Wild cherry (Prunus avium (L.) L.) leaf shape and size variations in natural populations at different elevations
Leaf shape variations and developmental instability were examined for the first time in natural populations of Prunus avium (L.) L. in the central Balkan region (Bosnia and Herzegovina) at different elevational points, from 230 to 1177 m. above sea level. Geometric morphometric tools were applied to assess the variability of leaf shapes and sizes, while a fluctuating asymmetry leaf index was used as a measure of leaf developmental instability. According to the results of canonical variate analysis for the symmetric component of shape variation and hierarchical analysis of variance for centroid size, the studied populations could be partially differentiated into three groups. The co-variation between leaf form (shape and size) and climate variables was significant, estimated by two-block partial least square analysis. Climate variables (the sum of precipitation in May and the De Martonne aridity index) mostly influenced leaf shape and size. A population situated at the highest elevation had the highest value for fluctuating asymmetry leaf index, which was an indication of developmental instability. High natural variability and interpopulation differences were observed for all studied leaf traits (leaf shape, centroid size, fluctuating asymmetry leaf index, leaf area, leaf length and width, petiole length). For well-known traditional morphometric measures (leaf area, leaf length, leaf width, and petiole length) in accordance with previous studies, intrapopulation variability was greater than interpopulation variability. For centroid size and the fluctuating asymmetry leaf index (measures used in geometric morphometrics) variability was higher among populations than within them. This indicates that geometric morphometrics could give new insights into infra-specific variability.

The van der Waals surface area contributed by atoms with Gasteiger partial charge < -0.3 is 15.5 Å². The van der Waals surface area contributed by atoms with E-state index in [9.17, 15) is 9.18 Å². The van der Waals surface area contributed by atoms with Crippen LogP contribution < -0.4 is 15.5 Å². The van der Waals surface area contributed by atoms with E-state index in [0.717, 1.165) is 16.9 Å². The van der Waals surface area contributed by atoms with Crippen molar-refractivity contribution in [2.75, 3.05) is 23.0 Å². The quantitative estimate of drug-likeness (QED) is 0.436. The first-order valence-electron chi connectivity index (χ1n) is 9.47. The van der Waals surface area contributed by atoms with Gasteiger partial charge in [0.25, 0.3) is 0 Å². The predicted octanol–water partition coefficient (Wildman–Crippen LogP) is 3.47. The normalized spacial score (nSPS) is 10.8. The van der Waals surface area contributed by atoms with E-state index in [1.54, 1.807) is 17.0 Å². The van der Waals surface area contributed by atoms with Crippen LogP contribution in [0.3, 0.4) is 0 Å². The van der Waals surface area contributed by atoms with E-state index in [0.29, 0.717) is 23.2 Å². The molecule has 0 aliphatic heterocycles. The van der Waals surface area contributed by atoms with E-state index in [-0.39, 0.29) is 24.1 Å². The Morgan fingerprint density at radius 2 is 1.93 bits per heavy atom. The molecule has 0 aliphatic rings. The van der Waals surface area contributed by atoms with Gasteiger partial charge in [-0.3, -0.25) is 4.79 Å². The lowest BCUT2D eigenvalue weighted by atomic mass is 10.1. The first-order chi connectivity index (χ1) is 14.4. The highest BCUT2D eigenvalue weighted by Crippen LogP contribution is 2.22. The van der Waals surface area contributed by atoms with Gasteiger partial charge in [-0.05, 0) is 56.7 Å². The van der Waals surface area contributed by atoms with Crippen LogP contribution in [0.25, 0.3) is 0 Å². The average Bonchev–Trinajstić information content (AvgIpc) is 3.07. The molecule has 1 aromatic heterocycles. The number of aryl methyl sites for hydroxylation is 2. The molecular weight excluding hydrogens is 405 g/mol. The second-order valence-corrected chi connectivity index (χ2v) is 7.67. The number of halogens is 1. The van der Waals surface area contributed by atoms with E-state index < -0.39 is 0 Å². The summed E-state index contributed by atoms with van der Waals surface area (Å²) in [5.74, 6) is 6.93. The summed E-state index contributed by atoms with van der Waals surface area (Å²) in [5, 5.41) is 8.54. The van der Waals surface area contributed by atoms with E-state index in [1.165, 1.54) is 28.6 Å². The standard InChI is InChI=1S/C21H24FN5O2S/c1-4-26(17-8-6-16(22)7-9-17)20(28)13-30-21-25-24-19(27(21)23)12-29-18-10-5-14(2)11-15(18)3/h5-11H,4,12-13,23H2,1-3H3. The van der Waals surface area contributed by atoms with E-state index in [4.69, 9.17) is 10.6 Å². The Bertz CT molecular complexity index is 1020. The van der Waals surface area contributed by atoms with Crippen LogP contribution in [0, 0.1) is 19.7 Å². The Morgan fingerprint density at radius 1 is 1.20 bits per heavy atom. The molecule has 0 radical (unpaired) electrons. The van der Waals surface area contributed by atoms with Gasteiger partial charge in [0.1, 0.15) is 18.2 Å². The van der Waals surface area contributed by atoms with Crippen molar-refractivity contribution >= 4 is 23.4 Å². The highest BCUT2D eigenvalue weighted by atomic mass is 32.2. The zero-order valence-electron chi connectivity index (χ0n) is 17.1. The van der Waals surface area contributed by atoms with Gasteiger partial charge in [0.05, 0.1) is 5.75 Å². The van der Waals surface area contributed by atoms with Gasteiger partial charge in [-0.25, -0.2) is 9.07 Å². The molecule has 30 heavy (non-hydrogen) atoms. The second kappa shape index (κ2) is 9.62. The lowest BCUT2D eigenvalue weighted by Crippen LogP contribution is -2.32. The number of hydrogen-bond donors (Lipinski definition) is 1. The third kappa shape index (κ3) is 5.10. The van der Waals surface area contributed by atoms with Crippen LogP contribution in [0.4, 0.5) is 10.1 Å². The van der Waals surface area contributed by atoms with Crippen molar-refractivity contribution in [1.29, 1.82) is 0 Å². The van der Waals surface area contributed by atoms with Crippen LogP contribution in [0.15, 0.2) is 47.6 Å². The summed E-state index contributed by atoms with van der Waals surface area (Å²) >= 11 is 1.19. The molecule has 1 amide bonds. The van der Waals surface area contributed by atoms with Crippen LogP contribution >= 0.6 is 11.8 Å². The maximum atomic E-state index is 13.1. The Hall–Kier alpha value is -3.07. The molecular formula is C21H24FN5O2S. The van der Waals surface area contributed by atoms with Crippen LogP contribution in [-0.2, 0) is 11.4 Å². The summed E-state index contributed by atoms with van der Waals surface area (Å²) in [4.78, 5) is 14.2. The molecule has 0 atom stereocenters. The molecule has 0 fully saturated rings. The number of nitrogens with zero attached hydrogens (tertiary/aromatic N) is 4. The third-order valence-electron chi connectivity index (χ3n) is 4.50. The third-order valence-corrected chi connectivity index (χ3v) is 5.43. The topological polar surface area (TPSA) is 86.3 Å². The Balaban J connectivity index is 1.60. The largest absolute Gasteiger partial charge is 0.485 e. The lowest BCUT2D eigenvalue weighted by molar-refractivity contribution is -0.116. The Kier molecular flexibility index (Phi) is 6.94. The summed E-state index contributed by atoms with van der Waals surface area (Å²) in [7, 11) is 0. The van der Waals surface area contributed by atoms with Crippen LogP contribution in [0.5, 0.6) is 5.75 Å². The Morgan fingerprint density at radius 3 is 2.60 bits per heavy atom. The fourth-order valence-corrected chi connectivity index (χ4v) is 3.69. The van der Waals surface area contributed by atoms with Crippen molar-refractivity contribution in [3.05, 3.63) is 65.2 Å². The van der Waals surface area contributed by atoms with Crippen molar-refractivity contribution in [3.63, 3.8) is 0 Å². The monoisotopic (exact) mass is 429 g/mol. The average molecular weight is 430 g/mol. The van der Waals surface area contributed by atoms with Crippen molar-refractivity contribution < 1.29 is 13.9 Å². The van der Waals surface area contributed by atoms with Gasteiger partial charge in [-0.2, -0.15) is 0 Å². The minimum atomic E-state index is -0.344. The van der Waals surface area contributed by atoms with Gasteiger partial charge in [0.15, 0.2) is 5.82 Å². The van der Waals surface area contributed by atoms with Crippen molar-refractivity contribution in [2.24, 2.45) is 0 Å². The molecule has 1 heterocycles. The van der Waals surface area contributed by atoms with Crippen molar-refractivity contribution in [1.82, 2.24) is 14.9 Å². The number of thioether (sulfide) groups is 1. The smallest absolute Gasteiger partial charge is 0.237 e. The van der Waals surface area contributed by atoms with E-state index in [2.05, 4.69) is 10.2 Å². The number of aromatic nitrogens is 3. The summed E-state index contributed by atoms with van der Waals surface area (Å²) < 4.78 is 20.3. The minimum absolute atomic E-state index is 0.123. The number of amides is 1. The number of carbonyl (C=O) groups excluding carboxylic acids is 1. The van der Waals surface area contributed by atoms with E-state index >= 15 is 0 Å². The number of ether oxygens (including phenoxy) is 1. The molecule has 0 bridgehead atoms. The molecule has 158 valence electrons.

Developmental instability · Fluctuating asymmetry · Geometric morphometrics · Leaf morphology · Prunus avium (L.) L.